1) Geoff Johns
Geoff Johns had a good year in 2013. He ended his long running Green Lantern run perfectly, headed two great events, and changed Justice League for the better. Everything he wrote this year was an enjoyment to read. Might I also mention that he made me a Captain Marvel fan. After reading the Shazam backups in Justice League I needed more! I hope we get an ongoing series in 2014.
1) Matt Fraction
Not only handling duties at Marvel, following in the footsteps of Jonathan Hickman, but he is also paving the way at Image. Not only bringing us a unique story like Satellite Sam, but also creating — if not the first, then certainly the best — sex romp comic in history.
1) Johnathan Hickman
Hickman has a certain style of writing that is heavy on concept and intricate plots. It’s not overly emotional or character driven. I get that some readers might not like that, but I think his style is pretty unique in the world of contemporary comics. Plus, I do think that Hickman can really write good characters when that’s his focus. If you add Infinity and his Avengers work to his comics for Image (East of West, The Manhattan Projects) and his new God Is Dead series, the quality of comics Hickman wrote in 2013 was very high.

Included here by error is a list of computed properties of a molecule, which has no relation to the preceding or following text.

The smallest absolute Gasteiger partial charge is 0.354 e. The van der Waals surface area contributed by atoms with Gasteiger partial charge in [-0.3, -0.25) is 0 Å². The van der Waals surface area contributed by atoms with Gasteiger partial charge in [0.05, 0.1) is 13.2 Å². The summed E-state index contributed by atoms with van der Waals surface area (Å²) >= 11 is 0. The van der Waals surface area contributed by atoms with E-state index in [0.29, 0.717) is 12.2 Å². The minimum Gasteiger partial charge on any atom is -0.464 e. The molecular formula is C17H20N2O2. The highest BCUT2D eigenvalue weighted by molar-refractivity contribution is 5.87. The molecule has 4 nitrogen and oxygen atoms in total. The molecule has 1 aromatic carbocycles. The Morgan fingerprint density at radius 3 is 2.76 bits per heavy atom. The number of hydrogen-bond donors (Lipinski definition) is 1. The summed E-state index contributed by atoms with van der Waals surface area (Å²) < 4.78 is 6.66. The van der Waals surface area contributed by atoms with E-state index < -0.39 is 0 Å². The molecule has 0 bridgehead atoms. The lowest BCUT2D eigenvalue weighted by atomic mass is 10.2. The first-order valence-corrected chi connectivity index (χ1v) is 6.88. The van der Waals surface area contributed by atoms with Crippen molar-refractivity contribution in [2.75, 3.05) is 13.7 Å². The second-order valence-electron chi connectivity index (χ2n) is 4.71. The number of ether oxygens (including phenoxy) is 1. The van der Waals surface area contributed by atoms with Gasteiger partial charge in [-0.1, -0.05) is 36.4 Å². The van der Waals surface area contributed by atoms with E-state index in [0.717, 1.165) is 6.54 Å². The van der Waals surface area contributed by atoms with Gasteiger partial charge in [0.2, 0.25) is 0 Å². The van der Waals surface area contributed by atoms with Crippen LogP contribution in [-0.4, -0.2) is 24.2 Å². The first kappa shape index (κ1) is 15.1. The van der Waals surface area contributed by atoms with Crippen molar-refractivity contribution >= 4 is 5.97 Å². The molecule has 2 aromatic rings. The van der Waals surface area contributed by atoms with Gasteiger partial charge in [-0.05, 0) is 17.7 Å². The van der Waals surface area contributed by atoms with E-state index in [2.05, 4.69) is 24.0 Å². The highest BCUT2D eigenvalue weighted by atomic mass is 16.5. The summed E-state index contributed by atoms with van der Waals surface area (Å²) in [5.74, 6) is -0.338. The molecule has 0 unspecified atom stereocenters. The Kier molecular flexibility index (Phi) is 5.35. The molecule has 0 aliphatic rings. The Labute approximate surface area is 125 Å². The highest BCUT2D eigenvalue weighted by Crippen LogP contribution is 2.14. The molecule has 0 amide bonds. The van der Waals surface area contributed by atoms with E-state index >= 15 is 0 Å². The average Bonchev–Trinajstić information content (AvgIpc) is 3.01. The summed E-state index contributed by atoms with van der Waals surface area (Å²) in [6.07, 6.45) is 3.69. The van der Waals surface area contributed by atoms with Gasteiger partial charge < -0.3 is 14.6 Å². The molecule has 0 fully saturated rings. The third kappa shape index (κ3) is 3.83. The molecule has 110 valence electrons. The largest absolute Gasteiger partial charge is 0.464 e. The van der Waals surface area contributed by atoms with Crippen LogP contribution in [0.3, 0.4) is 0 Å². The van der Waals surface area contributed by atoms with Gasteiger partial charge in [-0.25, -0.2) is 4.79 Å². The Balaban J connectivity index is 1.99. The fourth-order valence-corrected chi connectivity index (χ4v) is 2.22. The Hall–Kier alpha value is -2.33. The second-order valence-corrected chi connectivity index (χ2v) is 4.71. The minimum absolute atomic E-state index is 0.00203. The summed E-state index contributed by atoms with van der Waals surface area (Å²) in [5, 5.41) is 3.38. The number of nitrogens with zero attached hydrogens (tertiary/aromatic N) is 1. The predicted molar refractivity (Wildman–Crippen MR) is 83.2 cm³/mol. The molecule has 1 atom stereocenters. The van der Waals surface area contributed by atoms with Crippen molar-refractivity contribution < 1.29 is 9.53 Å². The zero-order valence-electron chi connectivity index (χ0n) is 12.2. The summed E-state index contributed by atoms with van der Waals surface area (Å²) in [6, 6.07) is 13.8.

1) Stjepan Sejic
I always love the incredible detail he puts into his work. His artwork on Witchblade and Aphrodite XI has been superb.
1) Francis Manapul